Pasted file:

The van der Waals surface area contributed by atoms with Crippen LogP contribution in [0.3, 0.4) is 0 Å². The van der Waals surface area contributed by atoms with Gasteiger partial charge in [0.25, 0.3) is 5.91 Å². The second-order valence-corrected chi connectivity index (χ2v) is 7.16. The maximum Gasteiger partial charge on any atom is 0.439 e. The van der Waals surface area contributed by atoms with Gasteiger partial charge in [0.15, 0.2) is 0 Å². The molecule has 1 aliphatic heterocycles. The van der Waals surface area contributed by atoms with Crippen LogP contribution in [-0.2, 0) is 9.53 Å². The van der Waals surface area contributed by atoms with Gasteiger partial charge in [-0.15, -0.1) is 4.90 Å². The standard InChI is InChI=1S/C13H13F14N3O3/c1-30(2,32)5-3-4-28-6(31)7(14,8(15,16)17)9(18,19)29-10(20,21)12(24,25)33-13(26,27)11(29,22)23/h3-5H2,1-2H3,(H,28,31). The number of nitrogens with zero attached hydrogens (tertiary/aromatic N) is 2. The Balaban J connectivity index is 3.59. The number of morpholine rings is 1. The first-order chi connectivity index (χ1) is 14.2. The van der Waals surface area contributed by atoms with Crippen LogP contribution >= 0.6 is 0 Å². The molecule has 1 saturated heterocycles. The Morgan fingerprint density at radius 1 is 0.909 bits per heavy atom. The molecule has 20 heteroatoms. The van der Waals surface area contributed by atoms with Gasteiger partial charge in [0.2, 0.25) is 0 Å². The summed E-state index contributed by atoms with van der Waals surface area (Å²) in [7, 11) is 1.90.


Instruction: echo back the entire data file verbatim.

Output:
The van der Waals surface area contributed by atoms with Crippen LogP contribution in [0.3, 0.4) is 0 Å². The van der Waals surface area contributed by atoms with Gasteiger partial charge in [0.25, 0.3) is 5.91 Å². The second-order valence-corrected chi connectivity index (χ2v) is 7.16. The maximum Gasteiger partial charge on any atom is 0.439 e. The van der Waals surface area contributed by atoms with Gasteiger partial charge in [0.15, 0.2) is 0 Å². The molecule has 1 aliphatic heterocycles. The van der Waals surface area contributed by atoms with Crippen LogP contribution in [-0.2, 0) is 9.53 Å². The van der Waals surface area contributed by atoms with Gasteiger partial charge in [-0.15, -0.1) is 4.90 Å². The standard InChI is InChI=1S/C13H13F14N3O3/c1-30(2,32)5-3-4-28-6(31)7(14,8(15,16)17)9(18,19)29-10(20,21)12(24,25)33-13(26,27)11(29,22)23/h3-5H2,1-2H3,(H,28,31). The number of nitrogens with zero attached hydrogens (tertiary/aromatic N) is 2. The Balaban J connectivity index is 3.59. The number of morpholine rings is 1. The first-order chi connectivity index (χ1) is 14.2. The van der Waals surface area contributed by atoms with Crippen LogP contribution >= 0.6 is 0 Å². The molecule has 1 saturated heterocycles. The Morgan fingerprint density at radius 1 is 0.909 bits per heavy atom. The molecule has 20 heteroatoms. The van der Waals surface area contributed by atoms with Gasteiger partial charge in [0.2, 0.25) is 0 Å². The summed E-state index contributed by atoms with van der Waals surface area (Å²) in [7, 11) is 1.90.